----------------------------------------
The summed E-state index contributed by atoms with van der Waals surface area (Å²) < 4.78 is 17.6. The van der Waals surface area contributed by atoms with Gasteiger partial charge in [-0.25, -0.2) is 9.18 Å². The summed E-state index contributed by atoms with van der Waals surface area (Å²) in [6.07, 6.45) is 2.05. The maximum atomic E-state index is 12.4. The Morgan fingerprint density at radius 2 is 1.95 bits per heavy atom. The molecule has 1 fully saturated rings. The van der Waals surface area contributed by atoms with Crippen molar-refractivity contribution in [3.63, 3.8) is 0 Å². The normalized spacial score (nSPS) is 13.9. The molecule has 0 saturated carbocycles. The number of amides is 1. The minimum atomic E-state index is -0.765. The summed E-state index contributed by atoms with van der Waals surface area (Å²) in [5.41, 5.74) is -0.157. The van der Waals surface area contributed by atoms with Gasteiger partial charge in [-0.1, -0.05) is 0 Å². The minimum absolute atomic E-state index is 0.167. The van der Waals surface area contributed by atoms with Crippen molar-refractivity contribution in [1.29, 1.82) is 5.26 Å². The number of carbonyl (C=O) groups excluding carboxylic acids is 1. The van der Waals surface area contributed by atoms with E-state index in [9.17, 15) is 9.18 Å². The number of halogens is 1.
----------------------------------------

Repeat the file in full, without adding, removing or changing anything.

The summed E-state index contributed by atoms with van der Waals surface area (Å²) < 4.78 is 17.6. The van der Waals surface area contributed by atoms with Gasteiger partial charge in [-0.25, -0.2) is 9.18 Å². The summed E-state index contributed by atoms with van der Waals surface area (Å²) in [6.07, 6.45) is 2.05. The maximum atomic E-state index is 12.4. The Morgan fingerprint density at radius 2 is 1.95 bits per heavy atom. The molecule has 1 fully saturated rings. The van der Waals surface area contributed by atoms with Crippen molar-refractivity contribution in [3.63, 3.8) is 0 Å². The normalized spacial score (nSPS) is 13.9. The molecule has 0 saturated carbocycles. The number of amides is 1. The minimum atomic E-state index is -0.765. The summed E-state index contributed by atoms with van der Waals surface area (Å²) in [5.41, 5.74) is -0.157. The van der Waals surface area contributed by atoms with Gasteiger partial charge in [-0.1, -0.05) is 0 Å². The minimum absolute atomic E-state index is 0.167. The van der Waals surface area contributed by atoms with Crippen molar-refractivity contribution in [1.29, 1.82) is 5.26 Å². The number of carbonyl (C=O) groups excluding carboxylic acids is 1. The van der Waals surface area contributed by atoms with E-state index in [9.17, 15) is 9.18 Å². The number of halogens is 1.